TheGardenStatuaryThe official English Undergraduate journal, The Garden Statuary, operated and peer-reviewed (largely by our Honours students and English Majors) and publishing both creative and academic work, continues to thrive online and in annual print versions. The journal has now published fourteen very successful issues since its founding in late 2011. Congratulations and we look forward to seeing more from TGS!

The Department of English at UBC has been ranked 26th among the top 100 departments of English language and literature in the world by QS World University Rankings by Subject 2016.

The UBC Library recently acquired two outstanding medieval manuscripts, a “student Bible”–a rare 13th-century bible–and a private devotional book called a Book of Hours which dates back to the 15th Century. Both manuscripts have bolstered UBC Library’s medieval collections  and provide valuable, real-life texts for teaching and learning.  Visit the UBC Library’s Rare Books and Special Collections division, located at the Irving K. Barber Learning Centre to view these manuscripts.

Read the News Release>>

Mary Ann Saunders was interviewed on CBC Radio’s North by Northwest with Sheryl McKay recently. The conversation touched on the presentation Mary Ann will be giving, called “The (Transgender) Tempest: Shakespeare as Trans Archive” at the Moving Trans History Forward 2016 conference (University of Victoria).

A podcast of the program will be posted on CBC Radio’s website.

See Moving Trans History Forward 2016 conference.


Congratulations to Mike Borkent (PhD 2015), whose application for a SSHRC postdoctoral fellowship on “Multimodal Cognition and Canadian Comics and Graphic Novels in English,” tenable at the University of Calgary under the supervision of Professor Bart Beaty, was successful.

John Wilson Foster

Professor Emeritus John Wilson Foster has launched his new website, Prof. Foster is currently Honorary Research Professor at Queen’s University Belfast.

John Wilson Foster website

The Department of English is pleased to announce Daniel Heath Justice has been awarded a 2015 UBC Killam Research Prize. As well as Professor of English, Daniel is Chair of the First Nations and Indigenous Studies Program, and Canada Research Chair in Indigenous Literature and Expressive Culture. He received this award in recognition of his leadership in the field of Indigenous Literary Studies and for his many contributions to it, including Our Fire Survives the Storm: A Cherokee Literary History (2006), The Oxford Handbook of Indigenous American Literature (co-edited with James H. Cox, 2014), and Why Indigenous Literature Matters (forthcoming 2016). Professor Justice is also the author of the acclaimed speculative fiction series, The Way of Thorn and Thunder: The Kynship Chronicles, and of Badger (2015), part of the University of Chicago Press/Reaktion Books’ Animal Series. Daniel’s current scholarship focuses on the role of Indigenous writing, art, and performance in expressing, transforming, and creating meaningful kinship relationships, especially between Indigenous peoples and the other-than-human world.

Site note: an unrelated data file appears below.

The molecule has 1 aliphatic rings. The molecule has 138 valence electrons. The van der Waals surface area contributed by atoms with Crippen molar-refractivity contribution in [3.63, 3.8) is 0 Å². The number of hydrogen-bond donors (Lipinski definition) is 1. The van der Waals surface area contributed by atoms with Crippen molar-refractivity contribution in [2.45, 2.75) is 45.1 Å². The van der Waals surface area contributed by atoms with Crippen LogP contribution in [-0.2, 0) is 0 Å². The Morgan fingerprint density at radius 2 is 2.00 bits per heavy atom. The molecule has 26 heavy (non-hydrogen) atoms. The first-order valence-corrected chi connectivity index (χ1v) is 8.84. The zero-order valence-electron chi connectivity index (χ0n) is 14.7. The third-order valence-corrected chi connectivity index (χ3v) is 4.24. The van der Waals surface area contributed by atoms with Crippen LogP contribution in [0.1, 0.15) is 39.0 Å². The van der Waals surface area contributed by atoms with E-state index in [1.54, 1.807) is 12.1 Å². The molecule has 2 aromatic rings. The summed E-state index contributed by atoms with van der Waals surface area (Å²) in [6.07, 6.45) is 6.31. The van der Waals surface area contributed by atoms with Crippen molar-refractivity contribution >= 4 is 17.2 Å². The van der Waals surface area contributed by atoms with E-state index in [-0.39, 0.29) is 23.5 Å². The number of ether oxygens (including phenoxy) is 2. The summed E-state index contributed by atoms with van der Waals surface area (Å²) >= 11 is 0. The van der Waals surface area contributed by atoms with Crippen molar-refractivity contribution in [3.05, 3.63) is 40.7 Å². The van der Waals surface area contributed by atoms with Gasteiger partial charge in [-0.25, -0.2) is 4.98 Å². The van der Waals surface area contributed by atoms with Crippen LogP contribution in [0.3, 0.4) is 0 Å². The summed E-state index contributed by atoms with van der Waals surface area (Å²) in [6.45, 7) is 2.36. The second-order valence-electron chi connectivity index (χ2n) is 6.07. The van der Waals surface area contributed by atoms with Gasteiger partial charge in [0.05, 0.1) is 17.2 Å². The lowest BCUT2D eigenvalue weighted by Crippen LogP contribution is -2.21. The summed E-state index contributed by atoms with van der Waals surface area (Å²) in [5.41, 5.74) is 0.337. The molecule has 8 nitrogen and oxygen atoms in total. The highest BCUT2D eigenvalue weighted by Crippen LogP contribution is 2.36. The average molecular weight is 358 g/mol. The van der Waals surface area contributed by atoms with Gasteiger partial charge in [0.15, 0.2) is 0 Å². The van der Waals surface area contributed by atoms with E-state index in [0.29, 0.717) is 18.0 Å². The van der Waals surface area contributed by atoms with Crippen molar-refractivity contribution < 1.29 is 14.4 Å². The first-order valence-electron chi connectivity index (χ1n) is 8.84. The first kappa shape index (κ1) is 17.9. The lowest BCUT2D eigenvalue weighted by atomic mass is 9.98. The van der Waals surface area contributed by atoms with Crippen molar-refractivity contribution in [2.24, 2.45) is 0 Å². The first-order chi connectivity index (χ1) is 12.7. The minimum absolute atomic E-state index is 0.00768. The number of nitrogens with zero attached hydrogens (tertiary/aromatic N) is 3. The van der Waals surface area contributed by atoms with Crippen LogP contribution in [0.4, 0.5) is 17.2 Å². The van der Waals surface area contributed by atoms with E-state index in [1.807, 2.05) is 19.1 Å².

The Killam Trusts were established in memory of Izaak Walton Killam through the will of his wife, Dorothy J. Killam, and through gifts made during her lifetime. Their primary purpose is to support advanced education and research at five Canadian Universities and the Canada Council for the Arts. The Killam Laureates are forging paths of discovery in the five disciplines of Health Sciences, Natural Sciences, Engineering, Social Sciences and Humanities. UBC Killam Research prizes are selected by UBC’s Faculty Research Award Committee, which spands arts and humanities, applied science, science, and medicine.

Congratulations, Daniel!


Daniel Heath Justice

I am a Colorado-born Canadian citizen of the Cherokee Nation, appointed as Professor in the Department of English and the First Nations and Indigenous Studies Program in the Institute for Critical Indigenous Studies. My work in Indigenous literary studies takes up questions and issues of kinship, belonging, sexuality, personhood, and nationhood, and engages historical, political, aesthetic, and representational contexts and concerns.

Learn more about Daniel Heath Justice»

Congratulations to Alix (Alexandra Bunyan) Hawley (BA Hon. ’97) whose novel All True Not a Lie in It (Penguin) has won the 2015 First Novel Award, been long listed for the Scotiabank Giller Prize, and been chosen by both the National Post and the Globe and Mail for their Best Books of 2015. Alix was also named one of CBC’s 12 writers to Watch for in 2015.